For if these "singers" do somehow make it on the strength of their looks and booty-shaking or an overly produced electronic wonder song, their careers will be short-lived from vocal abuse.

But I believe this is in large part because most people these days are generally deaf. As in cannot hear at all, unless the volume is cranked up so high as to have their knees knocking together much less the anvil, stirrup, and hammer bones in their inner ears.

Case in point: Everywhere there is any sort of public address system or intercom in any theme park or other public attraction, it always annoyingly blasts someone's exaggerated vocal inflections describing what you're seeing or providing some little known facts into the ear-bleed decibel range.

This usually happens when you're a captive audience and can't flee, such as in a box three-hundred feet in the air with thirty other people pressing the wind out of you.

All, and I mean all, music concerts or festivals are the same way volume-wise. Finally, there are the plentiful boorish yahoos in crowds that always want to have a screaming contest between them, especially when they are right behind or next to you.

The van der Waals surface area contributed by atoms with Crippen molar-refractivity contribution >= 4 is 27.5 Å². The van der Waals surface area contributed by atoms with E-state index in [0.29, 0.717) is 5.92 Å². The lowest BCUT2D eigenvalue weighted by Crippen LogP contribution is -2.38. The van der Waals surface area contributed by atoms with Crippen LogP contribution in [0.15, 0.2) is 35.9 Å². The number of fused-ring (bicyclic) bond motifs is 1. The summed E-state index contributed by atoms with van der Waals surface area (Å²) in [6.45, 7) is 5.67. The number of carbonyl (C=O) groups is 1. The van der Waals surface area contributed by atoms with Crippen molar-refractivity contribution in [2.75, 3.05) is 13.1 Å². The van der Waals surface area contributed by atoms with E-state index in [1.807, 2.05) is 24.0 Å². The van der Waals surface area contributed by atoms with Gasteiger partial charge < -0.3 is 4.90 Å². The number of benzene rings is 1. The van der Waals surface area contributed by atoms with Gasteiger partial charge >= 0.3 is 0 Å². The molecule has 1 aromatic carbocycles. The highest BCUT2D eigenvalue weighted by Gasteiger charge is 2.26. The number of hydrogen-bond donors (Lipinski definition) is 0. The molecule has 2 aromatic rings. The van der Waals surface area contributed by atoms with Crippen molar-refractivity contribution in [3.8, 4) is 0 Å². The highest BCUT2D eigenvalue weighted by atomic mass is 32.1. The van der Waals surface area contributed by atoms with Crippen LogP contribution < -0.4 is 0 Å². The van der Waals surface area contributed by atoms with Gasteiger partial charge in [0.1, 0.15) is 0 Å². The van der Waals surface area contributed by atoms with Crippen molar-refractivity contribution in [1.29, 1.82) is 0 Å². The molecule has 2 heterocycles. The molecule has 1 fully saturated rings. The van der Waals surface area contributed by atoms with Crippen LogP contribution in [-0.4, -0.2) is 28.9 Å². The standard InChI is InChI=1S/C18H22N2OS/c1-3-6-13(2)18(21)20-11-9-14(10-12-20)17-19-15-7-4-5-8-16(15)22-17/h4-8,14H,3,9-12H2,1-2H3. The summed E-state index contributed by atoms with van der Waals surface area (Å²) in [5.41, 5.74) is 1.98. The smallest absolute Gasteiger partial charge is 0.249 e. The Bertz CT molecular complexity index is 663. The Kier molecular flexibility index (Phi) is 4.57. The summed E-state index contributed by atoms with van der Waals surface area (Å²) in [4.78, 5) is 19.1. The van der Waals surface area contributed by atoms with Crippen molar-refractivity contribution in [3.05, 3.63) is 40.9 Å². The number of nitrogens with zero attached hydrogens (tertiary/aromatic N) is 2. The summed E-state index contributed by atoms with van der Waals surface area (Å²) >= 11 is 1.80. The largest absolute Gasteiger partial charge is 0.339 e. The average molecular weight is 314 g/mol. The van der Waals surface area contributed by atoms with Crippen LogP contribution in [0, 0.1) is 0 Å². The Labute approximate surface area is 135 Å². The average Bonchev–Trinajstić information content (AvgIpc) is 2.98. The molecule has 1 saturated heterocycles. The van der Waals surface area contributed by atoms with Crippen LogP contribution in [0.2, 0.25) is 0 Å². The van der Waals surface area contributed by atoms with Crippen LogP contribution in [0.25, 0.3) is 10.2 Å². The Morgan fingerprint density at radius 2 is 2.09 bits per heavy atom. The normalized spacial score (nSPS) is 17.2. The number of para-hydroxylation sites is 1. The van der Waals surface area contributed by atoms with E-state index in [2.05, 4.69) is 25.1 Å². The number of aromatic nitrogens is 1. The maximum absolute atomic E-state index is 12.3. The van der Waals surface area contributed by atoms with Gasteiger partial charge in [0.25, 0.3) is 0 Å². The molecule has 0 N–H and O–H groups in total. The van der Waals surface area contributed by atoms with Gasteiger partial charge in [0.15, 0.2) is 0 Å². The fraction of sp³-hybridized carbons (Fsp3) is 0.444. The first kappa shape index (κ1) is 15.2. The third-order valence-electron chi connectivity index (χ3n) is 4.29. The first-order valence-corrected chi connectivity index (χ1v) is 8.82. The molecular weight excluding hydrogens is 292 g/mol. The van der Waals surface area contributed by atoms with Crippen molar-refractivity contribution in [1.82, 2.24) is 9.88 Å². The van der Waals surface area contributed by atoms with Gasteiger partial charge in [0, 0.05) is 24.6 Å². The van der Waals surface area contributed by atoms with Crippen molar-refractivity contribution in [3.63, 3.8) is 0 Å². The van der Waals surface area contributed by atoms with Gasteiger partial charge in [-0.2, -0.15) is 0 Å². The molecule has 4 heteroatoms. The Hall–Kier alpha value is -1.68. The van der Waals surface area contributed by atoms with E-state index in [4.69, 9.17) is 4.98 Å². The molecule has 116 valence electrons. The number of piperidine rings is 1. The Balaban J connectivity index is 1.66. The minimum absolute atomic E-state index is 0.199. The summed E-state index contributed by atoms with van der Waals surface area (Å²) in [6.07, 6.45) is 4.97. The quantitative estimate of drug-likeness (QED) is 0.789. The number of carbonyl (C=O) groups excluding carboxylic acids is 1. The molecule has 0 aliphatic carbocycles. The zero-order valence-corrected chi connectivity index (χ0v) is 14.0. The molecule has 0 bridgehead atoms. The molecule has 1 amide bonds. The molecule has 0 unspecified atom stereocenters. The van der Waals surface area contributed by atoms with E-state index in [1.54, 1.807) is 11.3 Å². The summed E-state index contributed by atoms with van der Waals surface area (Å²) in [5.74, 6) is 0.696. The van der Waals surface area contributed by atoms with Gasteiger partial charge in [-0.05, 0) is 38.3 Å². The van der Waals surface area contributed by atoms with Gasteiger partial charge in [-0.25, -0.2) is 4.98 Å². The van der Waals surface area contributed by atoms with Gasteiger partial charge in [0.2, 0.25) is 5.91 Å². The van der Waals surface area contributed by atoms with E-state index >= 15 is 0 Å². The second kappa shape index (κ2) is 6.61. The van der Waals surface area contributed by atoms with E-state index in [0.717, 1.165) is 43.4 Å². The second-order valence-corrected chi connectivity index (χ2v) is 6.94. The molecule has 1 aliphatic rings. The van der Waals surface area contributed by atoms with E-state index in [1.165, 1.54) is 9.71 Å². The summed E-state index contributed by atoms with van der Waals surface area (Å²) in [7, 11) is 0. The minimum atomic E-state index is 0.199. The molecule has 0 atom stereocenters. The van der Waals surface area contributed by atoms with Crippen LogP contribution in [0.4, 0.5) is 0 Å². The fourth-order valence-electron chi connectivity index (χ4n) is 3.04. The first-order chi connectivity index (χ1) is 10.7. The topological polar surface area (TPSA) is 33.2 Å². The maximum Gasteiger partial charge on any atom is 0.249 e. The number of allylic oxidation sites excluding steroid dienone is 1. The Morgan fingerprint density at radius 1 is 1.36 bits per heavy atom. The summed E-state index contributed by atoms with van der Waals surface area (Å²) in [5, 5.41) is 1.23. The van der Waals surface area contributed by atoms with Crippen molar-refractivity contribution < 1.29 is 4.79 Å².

The only thing I can conclude is that the general public simply cannot hear the gravel or screaming in a singer's voice, far as I can surmise. If they see a good looking "singer" with lips moving, they just assume it's good and fall all over themselves.

What got me thinking about all this is the poor little blond girl on a new X-Factor show who got showered with all sorts of applause and praise, even from Simon Cowell, but who seemed convinced that screeching was identical to singing. 

When they start out that young deliberately trying to damage their voices for a million-to-one shot at fame and fortune, that's just pathetic. And it's borderline criminal when big money making shows aid and abet them in doing so.

Just once, instead of Simon lavishing praise on one like that, or Mel B. drawing out a long over-the-top British accent to do the same, I'd like to hear them say this:

"Come back and sing for us again when you are recovered from your cold or sore throat, and if you're not ill, then please get a vocal coach to help you produce actual singing notes instead of gravely screeches. Do that and you might go far, just like Elvis."

Note: This is a departure from my usual line of topics. Sometimes it's good to take a break. Let there be liberty for real singing! ;-)